AB - Increasing evidence suggests that two nonapeptides, arginine vasopressin and oxytocin, shape human social behavior in both nonclinical and clinical subjects. Evidence is discussed that in autism spectrum disorders genetic polymorphisms in the vasopressin-oxytocin pathway, notably the arginine vasopressin receptor 1a (AVPR1a), the oxytocin receptor (OXTR), neurophysin I and II, and CD38 (recently shown to be critical for social behavior by mediating oxytocin secretion) contribute to deficits in socialization skills in this group of patients. We also present first evidence that CD38 expression in lymphoblastoid cells derived from subjects diagnosed with autism is correlated with social skill phenotype inventoried by the Vineland Adaptive Behavioral Scales. Additionally, we discuss molecular genetic evidence that in nonclinical subjects both AVPR1a and OXTR genes contribute to prosocial or altruistic behavior inventoried by two experimental paradigms, the dictator game and social values orientation. The role of the AVPR1a is also analyzed in prepulse inhibition. Prepulse inhibition of the startle response to auditory stimuli is a largely autonomic response that resonates with social cognition in both animal models and humans. First results are presented showing that intranasal administration of arginine vasopressin increases salivary cortisol levels in the Trier Social Stress test. To summarize, accumulating studies employing a broad array of cutting-edge tools in psychology, neuroeconomics, molecular genetics, pharmacology, electrophysiology, and brain imaging are beginning to elaborate the intriguing role of oxytocin and arginine vasopressin in human social behavior. We expect that future studies will continue this advance and deepen our understanding of these complex events.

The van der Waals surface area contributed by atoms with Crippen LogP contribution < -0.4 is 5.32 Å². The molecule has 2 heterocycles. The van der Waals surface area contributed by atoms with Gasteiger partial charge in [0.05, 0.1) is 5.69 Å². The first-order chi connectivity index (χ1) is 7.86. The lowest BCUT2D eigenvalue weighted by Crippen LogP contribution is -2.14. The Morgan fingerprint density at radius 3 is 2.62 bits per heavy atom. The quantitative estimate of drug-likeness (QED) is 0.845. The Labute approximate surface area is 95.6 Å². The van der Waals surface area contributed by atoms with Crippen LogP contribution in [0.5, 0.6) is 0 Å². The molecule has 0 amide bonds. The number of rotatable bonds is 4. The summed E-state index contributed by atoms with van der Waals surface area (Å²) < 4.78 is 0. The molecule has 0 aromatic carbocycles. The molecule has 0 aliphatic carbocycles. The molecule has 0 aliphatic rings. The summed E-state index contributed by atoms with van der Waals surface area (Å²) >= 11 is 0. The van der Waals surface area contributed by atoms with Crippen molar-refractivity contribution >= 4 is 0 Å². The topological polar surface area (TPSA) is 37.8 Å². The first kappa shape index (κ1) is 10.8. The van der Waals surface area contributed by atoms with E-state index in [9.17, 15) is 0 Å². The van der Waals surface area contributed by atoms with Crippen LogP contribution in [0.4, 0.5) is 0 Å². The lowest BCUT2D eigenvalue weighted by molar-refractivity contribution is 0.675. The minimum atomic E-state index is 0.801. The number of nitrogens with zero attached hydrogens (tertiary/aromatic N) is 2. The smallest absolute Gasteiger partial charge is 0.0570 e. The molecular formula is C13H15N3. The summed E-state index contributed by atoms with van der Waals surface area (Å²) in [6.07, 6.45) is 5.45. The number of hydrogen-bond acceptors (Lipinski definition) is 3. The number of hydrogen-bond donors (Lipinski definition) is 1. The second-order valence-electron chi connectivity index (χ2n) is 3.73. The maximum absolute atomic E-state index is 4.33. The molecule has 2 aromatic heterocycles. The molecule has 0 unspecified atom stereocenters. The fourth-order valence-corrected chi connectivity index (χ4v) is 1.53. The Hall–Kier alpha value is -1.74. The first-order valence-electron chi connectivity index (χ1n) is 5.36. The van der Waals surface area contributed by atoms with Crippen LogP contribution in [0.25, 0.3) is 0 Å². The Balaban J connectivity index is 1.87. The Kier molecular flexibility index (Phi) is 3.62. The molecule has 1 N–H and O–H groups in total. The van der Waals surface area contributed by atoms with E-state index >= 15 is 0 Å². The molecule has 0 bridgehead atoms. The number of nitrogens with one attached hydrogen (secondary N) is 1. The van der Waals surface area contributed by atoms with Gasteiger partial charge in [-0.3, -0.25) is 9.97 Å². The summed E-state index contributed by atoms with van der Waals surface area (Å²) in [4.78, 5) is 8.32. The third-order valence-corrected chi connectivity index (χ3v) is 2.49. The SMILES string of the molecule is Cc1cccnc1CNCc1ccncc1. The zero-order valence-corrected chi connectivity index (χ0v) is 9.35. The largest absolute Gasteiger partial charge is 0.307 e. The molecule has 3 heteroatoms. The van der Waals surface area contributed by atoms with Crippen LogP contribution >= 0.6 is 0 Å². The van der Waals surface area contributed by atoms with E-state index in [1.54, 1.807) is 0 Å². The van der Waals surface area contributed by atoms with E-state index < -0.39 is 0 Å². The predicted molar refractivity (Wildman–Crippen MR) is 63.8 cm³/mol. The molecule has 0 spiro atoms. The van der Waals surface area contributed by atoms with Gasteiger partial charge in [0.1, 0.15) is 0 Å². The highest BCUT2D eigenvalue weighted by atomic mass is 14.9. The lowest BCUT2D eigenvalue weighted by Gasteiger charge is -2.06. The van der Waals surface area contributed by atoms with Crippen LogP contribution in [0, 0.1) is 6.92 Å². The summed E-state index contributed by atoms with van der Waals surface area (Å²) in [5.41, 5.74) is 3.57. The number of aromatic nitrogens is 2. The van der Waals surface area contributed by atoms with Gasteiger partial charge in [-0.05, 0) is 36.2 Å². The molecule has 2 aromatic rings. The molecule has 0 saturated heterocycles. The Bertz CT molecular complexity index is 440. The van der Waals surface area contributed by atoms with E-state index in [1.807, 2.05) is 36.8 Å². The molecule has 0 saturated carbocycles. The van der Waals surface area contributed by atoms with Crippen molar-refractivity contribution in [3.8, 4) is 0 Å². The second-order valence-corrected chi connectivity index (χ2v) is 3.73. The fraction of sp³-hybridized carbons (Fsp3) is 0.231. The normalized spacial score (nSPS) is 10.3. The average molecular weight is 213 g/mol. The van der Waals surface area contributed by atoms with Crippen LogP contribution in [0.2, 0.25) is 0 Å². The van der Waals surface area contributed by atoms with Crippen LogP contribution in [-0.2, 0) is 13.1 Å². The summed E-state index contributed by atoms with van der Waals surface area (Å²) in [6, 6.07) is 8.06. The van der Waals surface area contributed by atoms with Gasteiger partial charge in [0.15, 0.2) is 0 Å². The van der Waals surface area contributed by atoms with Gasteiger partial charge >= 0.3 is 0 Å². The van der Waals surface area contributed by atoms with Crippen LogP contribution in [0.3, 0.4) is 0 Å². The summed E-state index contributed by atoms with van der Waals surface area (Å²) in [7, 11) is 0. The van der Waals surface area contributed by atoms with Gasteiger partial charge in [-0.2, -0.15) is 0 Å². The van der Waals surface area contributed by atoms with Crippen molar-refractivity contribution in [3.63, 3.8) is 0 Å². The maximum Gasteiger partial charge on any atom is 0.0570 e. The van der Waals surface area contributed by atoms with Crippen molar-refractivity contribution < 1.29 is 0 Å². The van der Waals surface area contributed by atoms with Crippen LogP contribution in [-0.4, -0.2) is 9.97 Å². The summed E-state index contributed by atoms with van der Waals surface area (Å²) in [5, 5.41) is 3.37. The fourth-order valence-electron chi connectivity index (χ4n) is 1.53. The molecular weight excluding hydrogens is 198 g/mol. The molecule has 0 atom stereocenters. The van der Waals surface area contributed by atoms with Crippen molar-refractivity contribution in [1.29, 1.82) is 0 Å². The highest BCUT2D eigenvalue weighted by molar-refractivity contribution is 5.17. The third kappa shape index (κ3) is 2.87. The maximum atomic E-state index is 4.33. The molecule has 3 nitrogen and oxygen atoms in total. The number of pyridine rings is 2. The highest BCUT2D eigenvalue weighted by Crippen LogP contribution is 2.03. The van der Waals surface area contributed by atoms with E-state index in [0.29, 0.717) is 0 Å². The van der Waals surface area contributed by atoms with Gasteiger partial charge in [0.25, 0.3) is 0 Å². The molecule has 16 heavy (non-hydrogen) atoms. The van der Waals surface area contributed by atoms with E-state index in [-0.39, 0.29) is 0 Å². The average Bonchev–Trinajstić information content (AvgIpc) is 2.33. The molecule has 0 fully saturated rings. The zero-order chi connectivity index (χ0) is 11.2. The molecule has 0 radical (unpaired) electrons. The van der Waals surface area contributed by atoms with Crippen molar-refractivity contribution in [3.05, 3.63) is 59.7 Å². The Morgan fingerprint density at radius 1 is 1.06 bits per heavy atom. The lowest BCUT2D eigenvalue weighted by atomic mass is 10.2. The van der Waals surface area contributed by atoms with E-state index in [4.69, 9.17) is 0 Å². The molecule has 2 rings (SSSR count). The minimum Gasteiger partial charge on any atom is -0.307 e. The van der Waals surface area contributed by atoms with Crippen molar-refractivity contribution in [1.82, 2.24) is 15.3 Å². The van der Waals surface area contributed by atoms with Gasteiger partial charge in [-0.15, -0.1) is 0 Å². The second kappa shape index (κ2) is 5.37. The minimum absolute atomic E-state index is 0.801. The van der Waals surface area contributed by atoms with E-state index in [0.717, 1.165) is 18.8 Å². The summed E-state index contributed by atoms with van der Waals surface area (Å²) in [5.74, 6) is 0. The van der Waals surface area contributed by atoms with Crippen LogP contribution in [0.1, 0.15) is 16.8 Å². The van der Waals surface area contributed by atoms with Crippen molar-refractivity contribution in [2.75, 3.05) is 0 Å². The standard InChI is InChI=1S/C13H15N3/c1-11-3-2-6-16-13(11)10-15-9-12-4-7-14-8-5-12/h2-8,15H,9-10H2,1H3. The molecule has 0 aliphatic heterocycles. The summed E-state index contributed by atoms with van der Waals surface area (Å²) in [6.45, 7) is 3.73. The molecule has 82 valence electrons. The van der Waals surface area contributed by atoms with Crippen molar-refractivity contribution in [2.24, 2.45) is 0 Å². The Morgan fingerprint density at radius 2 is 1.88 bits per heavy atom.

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M3 - Conference contribution

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BT - Values, Empathy, and Fairness across Social Barriers

PB - Blackwell Publishing Inc.

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Ebstein RP, Israel S, Lerer E, Uzefovsky F, Shalev I, Gritsenko I et al. Arginine vasopressin and oxytocin modulate human social behavior. In Values, Empathy, and Fairness across Social Barriers. Blackwell Publishing Inc. 2009. p. 87-102. (Annals of the New York Academy of Sciences). https://doi.org/10.1111/j.1749-6632.2009.04541.x